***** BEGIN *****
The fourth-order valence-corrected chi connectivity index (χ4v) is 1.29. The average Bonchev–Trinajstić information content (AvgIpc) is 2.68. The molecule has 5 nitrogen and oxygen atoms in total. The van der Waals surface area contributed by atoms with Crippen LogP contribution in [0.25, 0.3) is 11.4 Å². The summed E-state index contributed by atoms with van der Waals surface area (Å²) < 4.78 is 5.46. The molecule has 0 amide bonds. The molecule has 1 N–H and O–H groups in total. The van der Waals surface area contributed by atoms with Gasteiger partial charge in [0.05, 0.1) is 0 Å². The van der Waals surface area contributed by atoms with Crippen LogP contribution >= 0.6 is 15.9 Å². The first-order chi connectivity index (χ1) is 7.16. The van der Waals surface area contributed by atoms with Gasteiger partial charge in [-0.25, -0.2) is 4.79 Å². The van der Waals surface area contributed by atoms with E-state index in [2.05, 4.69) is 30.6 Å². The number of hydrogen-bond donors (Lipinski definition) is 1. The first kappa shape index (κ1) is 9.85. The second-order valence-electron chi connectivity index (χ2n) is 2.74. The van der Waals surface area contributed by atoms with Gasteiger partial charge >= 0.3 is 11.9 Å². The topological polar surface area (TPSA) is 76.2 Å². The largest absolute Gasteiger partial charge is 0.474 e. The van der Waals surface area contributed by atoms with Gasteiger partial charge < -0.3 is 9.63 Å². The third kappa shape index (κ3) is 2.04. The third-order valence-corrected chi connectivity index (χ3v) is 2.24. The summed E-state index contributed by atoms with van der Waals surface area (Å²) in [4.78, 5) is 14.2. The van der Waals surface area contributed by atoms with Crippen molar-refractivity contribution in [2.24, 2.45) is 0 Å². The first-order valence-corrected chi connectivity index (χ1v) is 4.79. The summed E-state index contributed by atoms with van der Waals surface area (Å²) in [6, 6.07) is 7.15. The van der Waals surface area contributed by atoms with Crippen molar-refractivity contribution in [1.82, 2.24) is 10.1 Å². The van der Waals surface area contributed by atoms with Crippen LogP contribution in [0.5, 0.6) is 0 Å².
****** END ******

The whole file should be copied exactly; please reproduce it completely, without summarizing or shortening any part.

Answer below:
The fourth-order valence-corrected chi connectivity index (χ4v) is 1.29. The average Bonchev–Trinajstić information content (AvgIpc) is 2.68. The molecule has 5 nitrogen and oxygen atoms in total. The van der Waals surface area contributed by atoms with Crippen LogP contribution in [0.25, 0.3) is 11.4 Å². The summed E-state index contributed by atoms with van der Waals surface area (Å²) < 4.78 is 5.46. The molecule has 0 amide bonds. The molecule has 1 N–H and O–H groups in total. The van der Waals surface area contributed by atoms with Gasteiger partial charge in [0.05, 0.1) is 0 Å². The van der Waals surface area contributed by atoms with Crippen LogP contribution >= 0.6 is 15.9 Å². The first-order chi connectivity index (χ1) is 7.16. The van der Waals surface area contributed by atoms with Gasteiger partial charge in [-0.25, -0.2) is 4.79 Å². The van der Waals surface area contributed by atoms with E-state index in [2.05, 4.69) is 30.6 Å². The number of hydrogen-bond donors (Lipinski definition) is 1. The first kappa shape index (κ1) is 9.85. The second-order valence-electron chi connectivity index (χ2n) is 2.74. The van der Waals surface area contributed by atoms with Gasteiger partial charge >= 0.3 is 11.9 Å². The topological polar surface area (TPSA) is 76.2 Å². The largest absolute Gasteiger partial charge is 0.474 e. The van der Waals surface area contributed by atoms with Gasteiger partial charge < -0.3 is 9.63 Å². The third kappa shape index (κ3) is 2.04. The third-order valence-corrected chi connectivity index (χ3v) is 2.24. The summed E-state index contributed by atoms with van der Waals surface area (Å²) in [4.78, 5) is 14.2. The van der Waals surface area contributed by atoms with Crippen molar-refractivity contribution in [2.24, 2.45) is 0 Å². The first-order valence-corrected chi connectivity index (χ1v) is 4.79. The summed E-state index contributed by atoms with van der Waals surface area (Å²) in [6, 6.07) is 7.15. The van der Waals surface area contributed by atoms with Crippen molar-refractivity contribution in [1.82, 2.24) is 10.1 Å². The van der Waals surface area contributed by atoms with Crippen LogP contribution in [0.5, 0.6) is 0 Å².